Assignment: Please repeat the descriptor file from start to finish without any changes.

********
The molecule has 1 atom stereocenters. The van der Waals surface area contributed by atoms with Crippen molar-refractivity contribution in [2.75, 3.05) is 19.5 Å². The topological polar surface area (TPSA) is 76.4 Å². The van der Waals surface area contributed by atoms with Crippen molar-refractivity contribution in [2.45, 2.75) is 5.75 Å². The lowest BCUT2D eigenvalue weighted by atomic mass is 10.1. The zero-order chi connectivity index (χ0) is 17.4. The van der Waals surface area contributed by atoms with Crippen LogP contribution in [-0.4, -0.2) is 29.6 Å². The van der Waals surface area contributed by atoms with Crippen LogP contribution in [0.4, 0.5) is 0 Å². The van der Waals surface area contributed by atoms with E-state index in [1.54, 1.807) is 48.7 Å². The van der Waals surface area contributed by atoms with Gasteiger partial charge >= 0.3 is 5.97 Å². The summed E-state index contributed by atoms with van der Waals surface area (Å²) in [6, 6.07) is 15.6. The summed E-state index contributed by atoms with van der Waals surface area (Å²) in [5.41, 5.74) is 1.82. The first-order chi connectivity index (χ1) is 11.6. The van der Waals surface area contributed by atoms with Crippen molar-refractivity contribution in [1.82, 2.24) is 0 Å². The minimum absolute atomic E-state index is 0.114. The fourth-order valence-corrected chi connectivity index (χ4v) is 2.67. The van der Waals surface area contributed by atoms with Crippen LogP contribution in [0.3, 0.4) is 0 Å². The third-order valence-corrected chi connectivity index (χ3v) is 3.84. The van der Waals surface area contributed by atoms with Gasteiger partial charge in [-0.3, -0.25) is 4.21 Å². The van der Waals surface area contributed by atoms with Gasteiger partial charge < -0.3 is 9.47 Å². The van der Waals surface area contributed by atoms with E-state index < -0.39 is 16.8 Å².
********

The molecule has 1 atom stereocenters. The van der Waals surface area contributed by atoms with Crippen molar-refractivity contribution in [2.75, 3.05) is 19.5 Å². The topological polar surface area (TPSA) is 76.4 Å². The van der Waals surface area contributed by atoms with Crippen molar-refractivity contribution in [2.45, 2.75) is 5.75 Å². The lowest BCUT2D eigenvalue weighted by atomic mass is 10.1. The zero-order chi connectivity index (χ0) is 17.4. The van der Waals surface area contributed by atoms with Crippen LogP contribution in [-0.4, -0.2) is 29.6 Å². The van der Waals surface area contributed by atoms with Crippen LogP contribution in [0.4, 0.5) is 0 Å². The van der Waals surface area contributed by atoms with E-state index in [1.54, 1.807) is 48.7 Å². The van der Waals surface area contributed by atoms with Gasteiger partial charge >= 0.3 is 5.97 Å². The summed E-state index contributed by atoms with van der Waals surface area (Å²) in [6, 6.07) is 15.6. The summed E-state index contributed by atoms with van der Waals surface area (Å²) in [5.41, 5.74) is 1.82. The first-order chi connectivity index (χ1) is 11.6. The van der Waals surface area contributed by atoms with Crippen molar-refractivity contribution in [1.82, 2.24) is 0 Å². The minimum absolute atomic E-state index is 0.114. The fourth-order valence-corrected chi connectivity index (χ4v) is 2.67. The van der Waals surface area contributed by atoms with Crippen LogP contribution in [0.3, 0.4) is 0 Å². The third-order valence-corrected chi connectivity index (χ3v) is 3.84. The van der Waals surface area contributed by atoms with Gasteiger partial charge in [-0.3, -0.25) is 4.21 Å². The van der Waals surface area contributed by atoms with Gasteiger partial charge < -0.3 is 9.47 Å². The van der Waals surface area contributed by atoms with E-state index < -0.39 is 16.8 Å².